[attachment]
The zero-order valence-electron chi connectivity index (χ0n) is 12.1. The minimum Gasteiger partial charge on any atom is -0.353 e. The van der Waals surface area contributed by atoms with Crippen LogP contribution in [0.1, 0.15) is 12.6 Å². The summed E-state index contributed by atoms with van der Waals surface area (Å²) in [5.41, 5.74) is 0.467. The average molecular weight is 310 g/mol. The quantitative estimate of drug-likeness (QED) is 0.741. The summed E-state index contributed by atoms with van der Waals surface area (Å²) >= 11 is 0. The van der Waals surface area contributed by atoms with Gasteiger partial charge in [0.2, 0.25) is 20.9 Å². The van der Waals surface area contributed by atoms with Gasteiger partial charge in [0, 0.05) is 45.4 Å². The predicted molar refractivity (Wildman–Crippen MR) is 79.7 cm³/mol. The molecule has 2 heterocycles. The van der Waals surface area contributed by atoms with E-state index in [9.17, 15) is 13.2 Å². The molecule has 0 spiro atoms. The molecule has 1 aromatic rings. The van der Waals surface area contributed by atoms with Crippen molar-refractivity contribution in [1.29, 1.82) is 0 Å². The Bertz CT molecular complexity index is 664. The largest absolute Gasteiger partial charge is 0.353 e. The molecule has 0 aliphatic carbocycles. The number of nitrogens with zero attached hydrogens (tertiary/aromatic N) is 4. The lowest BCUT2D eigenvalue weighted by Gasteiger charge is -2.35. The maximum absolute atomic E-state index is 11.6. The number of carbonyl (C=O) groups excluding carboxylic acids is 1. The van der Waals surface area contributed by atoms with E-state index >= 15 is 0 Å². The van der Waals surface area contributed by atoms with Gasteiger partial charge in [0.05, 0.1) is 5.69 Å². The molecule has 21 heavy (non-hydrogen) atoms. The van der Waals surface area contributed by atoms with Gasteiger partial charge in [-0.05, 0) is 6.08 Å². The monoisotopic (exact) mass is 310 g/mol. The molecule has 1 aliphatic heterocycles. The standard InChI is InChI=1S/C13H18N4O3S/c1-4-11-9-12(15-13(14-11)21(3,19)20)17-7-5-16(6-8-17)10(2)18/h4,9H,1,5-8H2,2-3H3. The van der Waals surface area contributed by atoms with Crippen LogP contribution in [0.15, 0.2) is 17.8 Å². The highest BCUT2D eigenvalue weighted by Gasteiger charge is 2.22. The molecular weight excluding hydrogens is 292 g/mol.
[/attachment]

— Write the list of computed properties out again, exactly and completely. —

The zero-order valence-electron chi connectivity index (χ0n) is 12.1. The minimum Gasteiger partial charge on any atom is -0.353 e. The van der Waals surface area contributed by atoms with Crippen LogP contribution in [0.1, 0.15) is 12.6 Å². The summed E-state index contributed by atoms with van der Waals surface area (Å²) in [5.41, 5.74) is 0.467. The average molecular weight is 310 g/mol. The quantitative estimate of drug-likeness (QED) is 0.741. The summed E-state index contributed by atoms with van der Waals surface area (Å²) >= 11 is 0. The van der Waals surface area contributed by atoms with Gasteiger partial charge in [0.2, 0.25) is 20.9 Å². The van der Waals surface area contributed by atoms with Gasteiger partial charge in [0, 0.05) is 45.4 Å². The predicted molar refractivity (Wildman–Crippen MR) is 79.7 cm³/mol. The molecule has 2 heterocycles. The van der Waals surface area contributed by atoms with E-state index in [9.17, 15) is 13.2 Å². The molecule has 0 spiro atoms. The molecule has 1 aromatic rings. The van der Waals surface area contributed by atoms with Crippen molar-refractivity contribution in [1.29, 1.82) is 0 Å². The Bertz CT molecular complexity index is 664. The largest absolute Gasteiger partial charge is 0.353 e. The molecule has 0 aliphatic carbocycles. The number of nitrogens with zero attached hydrogens (tertiary/aromatic N) is 4. The lowest BCUT2D eigenvalue weighted by Gasteiger charge is -2.35. The maximum absolute atomic E-state index is 11.6. The number of carbonyl (C=O) groups excluding carboxylic acids is 1. The van der Waals surface area contributed by atoms with E-state index >= 15 is 0 Å². The van der Waals surface area contributed by atoms with Gasteiger partial charge in [0.05, 0.1) is 5.69 Å². The molecule has 21 heavy (non-hydrogen) atoms. The van der Waals surface area contributed by atoms with Gasteiger partial charge in [-0.05, 0) is 6.08 Å². The monoisotopic (exact) mass is 310 g/mol. The molecule has 1 aliphatic heterocycles. The standard InChI is InChI=1S/C13H18N4O3S/c1-4-11-9-12(15-13(14-11)21(3,19)20)17-7-5-16(6-8-17)10(2)18/h4,9H,1,5-8H2,2-3H3. The van der Waals surface area contributed by atoms with Crippen LogP contribution in [0.15, 0.2) is 17.8 Å². The highest BCUT2D eigenvalue weighted by Gasteiger charge is 2.22. The molecular weight excluding hydrogens is 292 g/mol.